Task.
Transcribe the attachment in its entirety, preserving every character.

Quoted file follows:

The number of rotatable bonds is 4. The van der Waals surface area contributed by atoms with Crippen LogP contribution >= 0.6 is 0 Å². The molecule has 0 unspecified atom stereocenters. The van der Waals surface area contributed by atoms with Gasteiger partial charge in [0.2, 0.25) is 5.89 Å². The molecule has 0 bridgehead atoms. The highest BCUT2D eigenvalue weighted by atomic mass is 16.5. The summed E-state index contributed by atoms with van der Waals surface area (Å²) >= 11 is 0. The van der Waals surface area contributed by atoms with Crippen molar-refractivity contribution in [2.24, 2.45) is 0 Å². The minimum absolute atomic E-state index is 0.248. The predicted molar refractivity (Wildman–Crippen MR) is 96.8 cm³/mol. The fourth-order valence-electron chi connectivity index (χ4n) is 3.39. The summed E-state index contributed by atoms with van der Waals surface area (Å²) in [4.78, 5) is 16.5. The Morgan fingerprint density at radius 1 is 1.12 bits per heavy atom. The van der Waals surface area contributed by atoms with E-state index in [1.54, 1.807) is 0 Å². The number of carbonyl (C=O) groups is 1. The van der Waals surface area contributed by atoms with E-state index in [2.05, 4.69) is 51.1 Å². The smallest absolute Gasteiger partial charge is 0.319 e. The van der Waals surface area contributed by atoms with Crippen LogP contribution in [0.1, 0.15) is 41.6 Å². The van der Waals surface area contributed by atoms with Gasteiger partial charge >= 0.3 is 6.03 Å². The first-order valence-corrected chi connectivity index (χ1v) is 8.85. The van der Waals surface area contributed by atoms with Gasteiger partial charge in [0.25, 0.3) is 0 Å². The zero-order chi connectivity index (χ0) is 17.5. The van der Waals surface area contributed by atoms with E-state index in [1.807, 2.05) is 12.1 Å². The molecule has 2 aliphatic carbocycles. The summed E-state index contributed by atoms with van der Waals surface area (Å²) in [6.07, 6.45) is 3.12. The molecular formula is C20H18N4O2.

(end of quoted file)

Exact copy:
The number of rotatable bonds is 4. The van der Waals surface area contributed by atoms with Crippen LogP contribution >= 0.6 is 0 Å². The molecule has 0 unspecified atom stereocenters. The van der Waals surface area contributed by atoms with Gasteiger partial charge in [0.2, 0.25) is 5.89 Å². The molecule has 0 bridgehead atoms. The highest BCUT2D eigenvalue weighted by atomic mass is 16.5. The summed E-state index contributed by atoms with van der Waals surface area (Å²) >= 11 is 0. The van der Waals surface area contributed by atoms with Crippen molar-refractivity contribution in [2.24, 2.45) is 0 Å². The minimum absolute atomic E-state index is 0.248. The predicted molar refractivity (Wildman–Crippen MR) is 96.8 cm³/mol. The fourth-order valence-electron chi connectivity index (χ4n) is 3.39. The summed E-state index contributed by atoms with van der Waals surface area (Å²) in [4.78, 5) is 16.5. The Morgan fingerprint density at radius 1 is 1.12 bits per heavy atom. The van der Waals surface area contributed by atoms with E-state index in [1.54, 1.807) is 0 Å². The number of carbonyl (C=O) groups is 1. The van der Waals surface area contributed by atoms with E-state index in [2.05, 4.69) is 51.1 Å². The smallest absolute Gasteiger partial charge is 0.319 e. The van der Waals surface area contributed by atoms with Crippen LogP contribution in [0.1, 0.15) is 41.6 Å². The van der Waals surface area contributed by atoms with Gasteiger partial charge >= 0.3 is 6.03 Å². The first-order valence-corrected chi connectivity index (χ1v) is 8.85. The van der Waals surface area contributed by atoms with Gasteiger partial charge in [0.25, 0.3) is 0 Å². The zero-order chi connectivity index (χ0) is 17.5. The van der Waals surface area contributed by atoms with E-state index in [1.807, 2.05) is 12.1 Å². The molecule has 2 aliphatic carbocycles. The summed E-state index contributed by atoms with van der Waals surface area (Å²) in [6.07, 6.45) is 3.12. The molecular formula is C20H18N4O2.